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Sep 22

School Choice and Special Education: Do Vouchers Prevent Students from Being Mislabeled as Disabled?

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Location: The Heritage Foundation's Lehrman Auditorium

Since the 1970s, the number of students receiving special education services across the United States has increased more than 66 percent.  A limited but growing body of research suggests that financial or other incentives may be responsible for some of the growth.  Across the country, some states now offer special education students scholarships to attend a school of their parents' choice.  Florida's McKay voucher program is the largest special needs scholarship program in the country.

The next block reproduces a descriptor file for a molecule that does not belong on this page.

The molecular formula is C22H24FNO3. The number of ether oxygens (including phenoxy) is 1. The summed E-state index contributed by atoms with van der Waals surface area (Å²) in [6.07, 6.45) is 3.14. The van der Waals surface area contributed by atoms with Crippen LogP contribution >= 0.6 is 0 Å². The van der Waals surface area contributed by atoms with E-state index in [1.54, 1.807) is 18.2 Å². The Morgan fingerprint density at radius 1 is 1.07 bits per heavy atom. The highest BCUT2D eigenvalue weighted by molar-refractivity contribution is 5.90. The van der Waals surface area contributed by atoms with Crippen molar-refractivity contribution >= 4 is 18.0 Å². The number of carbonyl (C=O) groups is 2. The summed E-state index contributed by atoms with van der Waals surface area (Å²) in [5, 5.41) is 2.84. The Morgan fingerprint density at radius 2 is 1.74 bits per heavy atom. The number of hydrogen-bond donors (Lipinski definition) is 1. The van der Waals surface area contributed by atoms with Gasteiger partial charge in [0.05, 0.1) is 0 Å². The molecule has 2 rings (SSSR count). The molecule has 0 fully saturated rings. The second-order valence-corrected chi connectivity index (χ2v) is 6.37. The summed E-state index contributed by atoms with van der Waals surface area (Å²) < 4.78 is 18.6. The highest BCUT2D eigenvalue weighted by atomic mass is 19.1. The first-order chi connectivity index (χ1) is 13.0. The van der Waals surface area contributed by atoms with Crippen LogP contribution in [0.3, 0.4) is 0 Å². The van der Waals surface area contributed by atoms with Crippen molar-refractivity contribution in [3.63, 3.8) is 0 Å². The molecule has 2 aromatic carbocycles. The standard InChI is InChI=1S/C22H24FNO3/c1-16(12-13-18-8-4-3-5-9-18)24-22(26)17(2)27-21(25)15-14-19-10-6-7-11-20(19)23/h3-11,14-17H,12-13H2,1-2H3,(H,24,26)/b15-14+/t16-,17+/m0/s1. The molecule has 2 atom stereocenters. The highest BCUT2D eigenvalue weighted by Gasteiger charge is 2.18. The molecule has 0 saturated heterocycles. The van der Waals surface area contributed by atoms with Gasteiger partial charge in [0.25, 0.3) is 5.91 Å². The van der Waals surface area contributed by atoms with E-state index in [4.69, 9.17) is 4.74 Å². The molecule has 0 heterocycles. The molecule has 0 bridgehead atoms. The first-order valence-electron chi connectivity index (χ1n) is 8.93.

A new report from the Manhattan Institute examines special education enrollment rates in Florida and finds that the opportunity to use a voucher reduces the likelihood that a student will be placed in special education.  This forum will feature a presentation from the authors of the Manhattan Institute report as well as comments from the New America Foundation's Sarah Mead, a leading scholar on special education policy. 

Please join us for a lively panel discussion on the role of school choice policies in special education.

More About the Speakers

Marcus Winters, Ph.D.
Senior Fellow,
Manhattan Institute for Policy Research

Jay P. Greene, Ph.D.
Endowed Professor of Education Reform,
The University of Arkansas,
and Senior Fellow,
Manhattan Institute for Policy Research

Sara Mead
Senior Research Fellow,
New America Foundation

Hosted By

Dan Lips Dan Lips

Senior Policy Analyst Read More